Becoming Evil: How Ordinary People Commit Genocide and Mass Killing

By James Waller | Go to book overview

Death of a Guatemalan Village

THE INDIGENOUS PEOPLES OF Guatemala, a country no larger than Ohio, are descendants of the Mayan civilizations that sought to reestablish their identities and land claims after the collapse of the Mayan empire and before the arrival of the Spaniards. Their Mayan ancestors had the glory of great social and political organizations, military strength, and extraordinary technical achievements. They were a culture of uncommon accomplishments, especially in agriculture, textiles, and medical practices. Today, however, the lives of the approximately 10 million Mayan inhabitants in Guatemala—representing more than half of Guatemala's total population—are a far cry from those of their ancestors. The political, social, and economic persecution of indigenous peoples in Guatemala is unparalleled in the contemporary world.

Over 60 percent of the Guatemalan population lives in dispersed rural communities of less than 2,000 people. Health and educational services are scarce to nonexistent in most of those communities. All told, 45 percent of the population lack minimal health services and the mortality rate for children under age five was 67 per 1,000 live births in 1995—one of the highest such rates in the industrialized world. Only about 48 percent of the adult Guatemalan population can read, and in the rural areas, illiteracy rises to 72 percent. Approximately 65 percent of the arable land in the country is held by 2 percent of the population. The inequity in land ownership at least partially corresponds with the fact that 36 percent of the urban population and 71 percent of the rural population live in extreme poverty.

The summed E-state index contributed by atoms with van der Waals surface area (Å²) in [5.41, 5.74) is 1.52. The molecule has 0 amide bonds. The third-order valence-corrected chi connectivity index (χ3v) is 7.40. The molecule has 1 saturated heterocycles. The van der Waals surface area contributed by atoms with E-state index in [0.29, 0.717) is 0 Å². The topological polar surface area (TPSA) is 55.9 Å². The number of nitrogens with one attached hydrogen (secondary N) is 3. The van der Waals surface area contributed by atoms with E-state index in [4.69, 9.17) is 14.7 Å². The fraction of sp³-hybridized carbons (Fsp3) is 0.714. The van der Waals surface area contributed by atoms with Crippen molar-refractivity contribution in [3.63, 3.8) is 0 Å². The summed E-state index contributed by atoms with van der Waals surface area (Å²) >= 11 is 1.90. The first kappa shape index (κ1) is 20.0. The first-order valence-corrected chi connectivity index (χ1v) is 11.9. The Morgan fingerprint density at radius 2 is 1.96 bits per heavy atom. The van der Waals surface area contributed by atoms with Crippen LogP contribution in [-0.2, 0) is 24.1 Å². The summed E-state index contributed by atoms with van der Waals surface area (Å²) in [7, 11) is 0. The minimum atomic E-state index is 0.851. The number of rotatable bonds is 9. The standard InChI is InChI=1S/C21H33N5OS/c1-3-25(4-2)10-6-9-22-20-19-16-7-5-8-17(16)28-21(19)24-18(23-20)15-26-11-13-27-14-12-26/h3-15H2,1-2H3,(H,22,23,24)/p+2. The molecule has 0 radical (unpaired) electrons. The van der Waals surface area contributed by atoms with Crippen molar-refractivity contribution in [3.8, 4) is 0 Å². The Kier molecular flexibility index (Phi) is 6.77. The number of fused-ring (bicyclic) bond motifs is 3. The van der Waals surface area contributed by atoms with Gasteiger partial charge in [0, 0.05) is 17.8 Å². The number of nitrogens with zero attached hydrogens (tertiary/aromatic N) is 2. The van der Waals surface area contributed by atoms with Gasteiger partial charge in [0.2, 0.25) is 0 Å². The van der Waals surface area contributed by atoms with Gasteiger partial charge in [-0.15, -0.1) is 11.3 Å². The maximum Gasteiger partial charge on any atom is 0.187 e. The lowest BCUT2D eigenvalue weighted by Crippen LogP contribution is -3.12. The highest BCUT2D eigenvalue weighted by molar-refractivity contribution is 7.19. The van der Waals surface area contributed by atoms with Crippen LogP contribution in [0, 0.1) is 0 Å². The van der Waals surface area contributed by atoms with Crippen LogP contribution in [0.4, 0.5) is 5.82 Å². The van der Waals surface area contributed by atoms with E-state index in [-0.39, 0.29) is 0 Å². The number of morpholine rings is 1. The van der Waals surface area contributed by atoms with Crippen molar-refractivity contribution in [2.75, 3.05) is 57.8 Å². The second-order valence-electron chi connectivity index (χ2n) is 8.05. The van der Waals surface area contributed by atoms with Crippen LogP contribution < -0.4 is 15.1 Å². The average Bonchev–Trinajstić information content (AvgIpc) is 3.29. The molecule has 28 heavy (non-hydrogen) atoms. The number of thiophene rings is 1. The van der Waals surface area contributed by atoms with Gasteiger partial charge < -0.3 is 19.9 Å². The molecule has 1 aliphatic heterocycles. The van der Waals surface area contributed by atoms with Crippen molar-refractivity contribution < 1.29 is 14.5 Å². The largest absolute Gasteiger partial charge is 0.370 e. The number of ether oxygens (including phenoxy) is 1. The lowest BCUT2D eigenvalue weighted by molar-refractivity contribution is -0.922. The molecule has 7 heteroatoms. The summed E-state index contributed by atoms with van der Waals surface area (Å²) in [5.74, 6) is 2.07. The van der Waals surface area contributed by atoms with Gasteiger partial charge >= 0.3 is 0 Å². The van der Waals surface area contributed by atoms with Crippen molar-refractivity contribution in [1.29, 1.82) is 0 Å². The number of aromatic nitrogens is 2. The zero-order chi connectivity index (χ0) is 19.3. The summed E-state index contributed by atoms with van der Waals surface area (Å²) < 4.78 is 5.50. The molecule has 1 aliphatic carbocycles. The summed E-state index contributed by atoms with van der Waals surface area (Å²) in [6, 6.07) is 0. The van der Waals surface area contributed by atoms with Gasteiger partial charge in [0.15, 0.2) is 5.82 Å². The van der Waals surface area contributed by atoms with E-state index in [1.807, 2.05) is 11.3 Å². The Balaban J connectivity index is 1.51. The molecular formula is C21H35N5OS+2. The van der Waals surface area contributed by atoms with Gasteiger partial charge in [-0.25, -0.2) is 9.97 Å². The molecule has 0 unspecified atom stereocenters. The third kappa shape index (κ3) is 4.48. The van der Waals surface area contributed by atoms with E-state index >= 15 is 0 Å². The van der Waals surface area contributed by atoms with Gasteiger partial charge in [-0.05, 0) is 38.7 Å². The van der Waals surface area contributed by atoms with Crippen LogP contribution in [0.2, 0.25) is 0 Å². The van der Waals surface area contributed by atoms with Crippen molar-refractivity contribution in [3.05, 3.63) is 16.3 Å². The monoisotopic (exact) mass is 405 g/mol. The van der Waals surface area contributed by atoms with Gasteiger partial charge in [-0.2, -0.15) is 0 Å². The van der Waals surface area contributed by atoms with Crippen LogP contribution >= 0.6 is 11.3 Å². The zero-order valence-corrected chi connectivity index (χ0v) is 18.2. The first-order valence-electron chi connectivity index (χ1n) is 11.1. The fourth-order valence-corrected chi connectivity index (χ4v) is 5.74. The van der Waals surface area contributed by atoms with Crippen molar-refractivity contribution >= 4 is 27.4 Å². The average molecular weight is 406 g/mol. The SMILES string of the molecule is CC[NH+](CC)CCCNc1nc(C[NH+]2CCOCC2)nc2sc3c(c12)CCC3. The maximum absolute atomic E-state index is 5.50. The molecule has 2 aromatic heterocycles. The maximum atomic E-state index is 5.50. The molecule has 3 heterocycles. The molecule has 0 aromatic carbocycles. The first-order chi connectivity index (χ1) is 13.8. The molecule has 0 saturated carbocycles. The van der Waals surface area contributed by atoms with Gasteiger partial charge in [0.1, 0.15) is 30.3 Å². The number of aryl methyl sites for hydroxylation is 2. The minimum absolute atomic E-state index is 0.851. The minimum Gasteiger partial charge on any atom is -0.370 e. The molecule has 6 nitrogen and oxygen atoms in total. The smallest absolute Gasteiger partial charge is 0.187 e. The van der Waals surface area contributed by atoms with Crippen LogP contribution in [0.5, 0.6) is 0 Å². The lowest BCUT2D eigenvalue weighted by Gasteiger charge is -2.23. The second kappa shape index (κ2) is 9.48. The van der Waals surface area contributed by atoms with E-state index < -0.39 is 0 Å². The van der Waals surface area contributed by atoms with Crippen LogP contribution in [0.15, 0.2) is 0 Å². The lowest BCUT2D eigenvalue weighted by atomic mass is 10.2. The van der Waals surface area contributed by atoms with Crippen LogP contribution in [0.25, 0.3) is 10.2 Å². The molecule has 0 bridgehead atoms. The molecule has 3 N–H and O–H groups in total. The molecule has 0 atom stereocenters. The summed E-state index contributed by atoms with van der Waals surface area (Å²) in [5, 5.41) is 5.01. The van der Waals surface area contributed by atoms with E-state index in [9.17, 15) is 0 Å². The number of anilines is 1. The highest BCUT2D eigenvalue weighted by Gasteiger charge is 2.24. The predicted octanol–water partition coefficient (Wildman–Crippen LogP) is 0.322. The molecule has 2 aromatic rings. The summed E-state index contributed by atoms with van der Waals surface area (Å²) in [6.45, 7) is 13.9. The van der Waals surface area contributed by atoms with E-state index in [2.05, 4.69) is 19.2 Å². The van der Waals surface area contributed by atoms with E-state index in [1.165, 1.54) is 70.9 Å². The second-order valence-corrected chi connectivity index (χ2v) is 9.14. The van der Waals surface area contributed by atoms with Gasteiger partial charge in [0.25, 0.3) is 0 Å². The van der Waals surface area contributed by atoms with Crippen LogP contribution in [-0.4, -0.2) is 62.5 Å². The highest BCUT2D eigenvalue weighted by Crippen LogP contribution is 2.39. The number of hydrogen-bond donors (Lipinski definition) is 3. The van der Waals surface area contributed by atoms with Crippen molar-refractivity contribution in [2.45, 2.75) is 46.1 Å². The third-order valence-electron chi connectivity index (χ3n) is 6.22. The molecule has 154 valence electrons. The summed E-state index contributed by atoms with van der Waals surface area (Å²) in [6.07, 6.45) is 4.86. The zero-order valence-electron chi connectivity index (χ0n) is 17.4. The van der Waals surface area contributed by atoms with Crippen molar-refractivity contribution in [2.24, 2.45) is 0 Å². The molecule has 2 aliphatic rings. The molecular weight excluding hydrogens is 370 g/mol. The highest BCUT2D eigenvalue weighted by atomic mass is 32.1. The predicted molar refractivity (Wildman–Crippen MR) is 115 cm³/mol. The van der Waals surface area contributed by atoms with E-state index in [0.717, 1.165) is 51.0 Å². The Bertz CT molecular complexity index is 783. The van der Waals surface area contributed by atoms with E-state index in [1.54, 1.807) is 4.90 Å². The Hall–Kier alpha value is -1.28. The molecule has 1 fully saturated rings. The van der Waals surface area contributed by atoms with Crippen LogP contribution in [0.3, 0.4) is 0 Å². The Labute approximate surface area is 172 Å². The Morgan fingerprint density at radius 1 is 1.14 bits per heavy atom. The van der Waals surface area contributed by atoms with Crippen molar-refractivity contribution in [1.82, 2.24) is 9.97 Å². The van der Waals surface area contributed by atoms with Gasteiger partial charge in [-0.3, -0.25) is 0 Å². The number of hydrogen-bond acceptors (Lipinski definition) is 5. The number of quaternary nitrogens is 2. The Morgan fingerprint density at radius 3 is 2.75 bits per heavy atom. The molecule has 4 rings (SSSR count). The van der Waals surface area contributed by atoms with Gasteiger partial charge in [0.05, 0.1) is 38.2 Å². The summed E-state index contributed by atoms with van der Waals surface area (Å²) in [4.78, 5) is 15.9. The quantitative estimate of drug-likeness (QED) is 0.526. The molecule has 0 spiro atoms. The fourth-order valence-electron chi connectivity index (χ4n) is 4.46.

Such deprivations have fueled periodic rebellions and, most recently, an armed insurgency that ran from 1960 through the end of 1996. In that thirty-six-year period of internal conflict, more than 440 rural villages were razed, more than 40,000 people “disappeared,” and between 150,000 and 200,000 Guatemalans were killed. These actions resulted in more than 200,000 orphans, 80,000 widows, and the internal displacement of nearly

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Becoming Evil: How Ordinary People Commit Genocide and Mass Killing
Table of contents

Table of contents

  • Title Page *
  • Foreword vii
  • Preface - I Couldn't Do This to Someone ix
  • Acknowledgments xv
  • Contents xix
  • I - What Are the Origins of Extraordinary Human Evil? 1
  • Introduction: A Place Called Mauthausen 3
  • 1 - The Nature of Extraordinary Human Evil 9
  • Nits Make Lice 23
  • 2 - Groups, Ideology, and Extraordinary Evil 29
  • Dovey's Story 50
  • 3 - Psychopathology, Personality, and Extraordinary Evil 55
  • The Massacre at Babi Yar 88
  • 4 - The Dead End of Demonization 94
  • The Invasion of Dili 124
  • II - Beyond Demonization: How Ordinary People Commit Extraordinary Evil 131
  • A Model of Extraordinary Human Evil 133
  • 5 - Our Ancestral Shadow 136
  • The Tonle Sap Massacre 169
  • 6 - Identities of the Perpetrators 175
  • Death of a Guatemalan Village 197
  • 7 - A Culture of Cruelty 202
  • The Church of Ntamara 230
  • 8 - Social Death of the Victims 236
  • The “safe Area” of Srebrenica 258
  • III - What Have We Learned and Why Does It Matter? 265
  • 9 - Can We Be Delivered from Extraordinary Evil? 267
  • Note 281
  • Selected Bibliography 303
  • Index 311
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